While Mitt Romney's campaign celebrates his clutch endorsement today from Tea Party favorite Nikki Haley, Democrats might be equally happy about it come November.
The Republican presidential contenders have clamored for the endorsement of the South Carolina governor, who today praised Romney for "conservatively governing a Democratic state."
Haley announced her decision three days after Christine O'Donnell, another Tea Party star, who lost her bid for Senate in Delaware, said she backed Romney.
The support is timely, arriving as Romney finds himself in a tight race with Newt Gingrich, who has presented himself as the more conservative of the two, and a surer bet to take on President Obama in November. The Democratic National Committee has gone so far as to label Gingrich the " original Tea Partier."
But while the Tea Party endorsements might help Romney in a few key primaries and caucuses, Democrats are probably happy to use the associations and endorsements against Romney in the general election if the former Massachusetts governor is the Republican nominee.
"The more that Mitt Romney connects himself to the Tea Party, the easier it would be to beat him in a general election," said Lanae Erickson, a policy and politics deputy director at Third Way, a think tank that supports moderate ideas.
Haley herself is struggling in her home state. The latest Winthrop University poll found that 43 percent of registered voters said they disapproved of her job performance. Obama, meanwhile, had a nearly 45 percent approval rating in the South Carolina poll.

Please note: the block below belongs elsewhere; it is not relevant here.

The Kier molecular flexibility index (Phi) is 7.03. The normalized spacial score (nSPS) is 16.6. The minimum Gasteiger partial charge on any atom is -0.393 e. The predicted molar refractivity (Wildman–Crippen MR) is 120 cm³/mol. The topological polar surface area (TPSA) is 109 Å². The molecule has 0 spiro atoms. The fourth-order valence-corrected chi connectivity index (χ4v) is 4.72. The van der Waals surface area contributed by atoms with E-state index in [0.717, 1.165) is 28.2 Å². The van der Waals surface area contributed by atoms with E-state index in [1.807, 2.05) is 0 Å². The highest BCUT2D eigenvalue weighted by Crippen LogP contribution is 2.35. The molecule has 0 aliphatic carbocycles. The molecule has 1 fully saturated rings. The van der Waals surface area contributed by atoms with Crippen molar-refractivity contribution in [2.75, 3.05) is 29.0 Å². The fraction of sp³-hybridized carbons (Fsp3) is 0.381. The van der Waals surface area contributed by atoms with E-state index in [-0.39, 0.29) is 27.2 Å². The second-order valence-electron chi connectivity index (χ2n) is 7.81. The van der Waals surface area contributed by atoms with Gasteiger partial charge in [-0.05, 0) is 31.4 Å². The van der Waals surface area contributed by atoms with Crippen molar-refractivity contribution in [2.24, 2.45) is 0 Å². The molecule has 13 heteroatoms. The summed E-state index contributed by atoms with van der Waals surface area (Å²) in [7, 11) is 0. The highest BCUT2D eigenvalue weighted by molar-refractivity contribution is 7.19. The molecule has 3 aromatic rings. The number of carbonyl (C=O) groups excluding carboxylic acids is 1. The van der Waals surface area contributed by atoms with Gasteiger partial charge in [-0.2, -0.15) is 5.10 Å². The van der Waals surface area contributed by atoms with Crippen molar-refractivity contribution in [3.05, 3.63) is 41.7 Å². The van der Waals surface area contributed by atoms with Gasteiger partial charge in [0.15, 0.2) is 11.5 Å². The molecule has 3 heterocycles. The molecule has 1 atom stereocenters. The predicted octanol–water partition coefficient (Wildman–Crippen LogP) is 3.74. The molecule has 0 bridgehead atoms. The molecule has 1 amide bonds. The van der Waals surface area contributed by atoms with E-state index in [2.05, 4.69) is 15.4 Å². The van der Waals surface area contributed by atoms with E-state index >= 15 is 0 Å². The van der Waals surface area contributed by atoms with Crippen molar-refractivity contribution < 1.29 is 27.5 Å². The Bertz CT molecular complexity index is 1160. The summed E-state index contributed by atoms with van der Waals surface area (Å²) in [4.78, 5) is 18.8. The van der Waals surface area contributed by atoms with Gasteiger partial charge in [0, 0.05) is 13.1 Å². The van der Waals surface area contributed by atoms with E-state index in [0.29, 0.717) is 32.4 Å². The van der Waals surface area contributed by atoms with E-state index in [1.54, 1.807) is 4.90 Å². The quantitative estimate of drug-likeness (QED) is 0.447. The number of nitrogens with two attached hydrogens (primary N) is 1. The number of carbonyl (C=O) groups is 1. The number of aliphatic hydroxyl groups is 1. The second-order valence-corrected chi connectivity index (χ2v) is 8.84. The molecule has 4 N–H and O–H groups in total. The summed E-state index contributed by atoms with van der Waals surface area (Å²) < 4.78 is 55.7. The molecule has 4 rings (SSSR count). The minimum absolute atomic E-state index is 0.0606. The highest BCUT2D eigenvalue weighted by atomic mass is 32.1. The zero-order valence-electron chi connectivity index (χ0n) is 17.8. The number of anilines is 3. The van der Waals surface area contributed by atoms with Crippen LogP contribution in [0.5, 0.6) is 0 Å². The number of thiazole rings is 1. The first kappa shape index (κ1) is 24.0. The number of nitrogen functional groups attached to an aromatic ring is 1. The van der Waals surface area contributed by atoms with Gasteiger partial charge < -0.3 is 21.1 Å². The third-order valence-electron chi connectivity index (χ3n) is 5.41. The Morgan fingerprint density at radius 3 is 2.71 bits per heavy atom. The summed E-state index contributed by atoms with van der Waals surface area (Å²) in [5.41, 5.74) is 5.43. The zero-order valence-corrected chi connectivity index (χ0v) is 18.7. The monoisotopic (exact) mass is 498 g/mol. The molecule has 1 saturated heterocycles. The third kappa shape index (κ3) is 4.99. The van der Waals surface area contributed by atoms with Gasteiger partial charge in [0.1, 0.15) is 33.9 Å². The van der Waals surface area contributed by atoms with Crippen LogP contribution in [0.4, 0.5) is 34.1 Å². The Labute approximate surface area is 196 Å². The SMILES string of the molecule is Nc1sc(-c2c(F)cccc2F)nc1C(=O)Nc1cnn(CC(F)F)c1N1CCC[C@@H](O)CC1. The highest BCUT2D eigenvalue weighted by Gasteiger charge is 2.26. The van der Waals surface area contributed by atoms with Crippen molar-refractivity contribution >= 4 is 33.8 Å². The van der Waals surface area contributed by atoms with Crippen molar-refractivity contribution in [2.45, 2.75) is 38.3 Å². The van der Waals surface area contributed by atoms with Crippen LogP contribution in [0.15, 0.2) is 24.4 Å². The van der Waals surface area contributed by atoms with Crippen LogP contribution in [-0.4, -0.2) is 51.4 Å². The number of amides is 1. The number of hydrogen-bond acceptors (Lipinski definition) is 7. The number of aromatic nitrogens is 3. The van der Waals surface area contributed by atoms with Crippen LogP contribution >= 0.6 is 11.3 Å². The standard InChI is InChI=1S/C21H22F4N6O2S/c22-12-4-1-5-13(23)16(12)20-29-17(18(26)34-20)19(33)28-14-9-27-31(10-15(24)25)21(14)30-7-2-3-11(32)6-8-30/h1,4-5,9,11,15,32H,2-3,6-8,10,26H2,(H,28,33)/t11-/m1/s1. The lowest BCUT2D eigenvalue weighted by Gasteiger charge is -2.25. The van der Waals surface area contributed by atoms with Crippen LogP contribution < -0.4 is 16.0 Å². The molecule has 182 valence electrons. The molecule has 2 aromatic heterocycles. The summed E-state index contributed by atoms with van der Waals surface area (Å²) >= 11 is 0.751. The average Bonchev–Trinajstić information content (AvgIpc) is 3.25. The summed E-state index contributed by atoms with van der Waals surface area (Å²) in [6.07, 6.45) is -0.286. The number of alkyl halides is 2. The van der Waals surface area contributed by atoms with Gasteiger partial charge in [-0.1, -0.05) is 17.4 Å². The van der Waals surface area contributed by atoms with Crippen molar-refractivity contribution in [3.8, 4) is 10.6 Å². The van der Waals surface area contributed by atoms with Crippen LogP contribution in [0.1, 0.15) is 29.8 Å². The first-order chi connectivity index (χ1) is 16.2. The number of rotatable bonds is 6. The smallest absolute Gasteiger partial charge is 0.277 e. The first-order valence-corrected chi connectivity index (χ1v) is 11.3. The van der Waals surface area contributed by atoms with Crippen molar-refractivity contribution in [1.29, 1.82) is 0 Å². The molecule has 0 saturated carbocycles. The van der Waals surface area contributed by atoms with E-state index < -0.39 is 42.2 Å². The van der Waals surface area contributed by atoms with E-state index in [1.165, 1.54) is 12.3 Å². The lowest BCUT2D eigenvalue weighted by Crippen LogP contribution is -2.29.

Romney's endorsements come from other places than the extreme conservative wing of his party, of course. In New Hampshire, for example, he's been backed by former Sen. Judd Gregg, who was once considered for a post in Obama's cabinet. Romney also has the support of former Sen. Mel Martinez, now a co-chairman at the Bipartisan Policy Center, which encourages compromise among the parties.
But Romney's more centrist endorsements might be discarded by the Obama campaign if it were to try to link Romney closely to the far right. Erickson suggested that Democrats could coin "Mitt Romney's Tea Party plan" - reminiscent of the way Obama stumped in 2008 against "Bush-McCain economic policies."
"You better believe that President Obama is going to be linking it back over and over again," she said.
The chairwoman of the Tea Party Express, Amy Kremer, said that a main challenge for the Tea Party is persuading Americans that the movement isn't extreme. "There's no one candidate that has the support of the Tea Party movement" because it's diverse, she said.
"The Tea Party's not a bad thing," Kremer said, citing its principles of fiscal responsibility, limited government and the free market. "I'm really tired of the media writing this narrative that the Tea Party's this negative thing. Because we're not."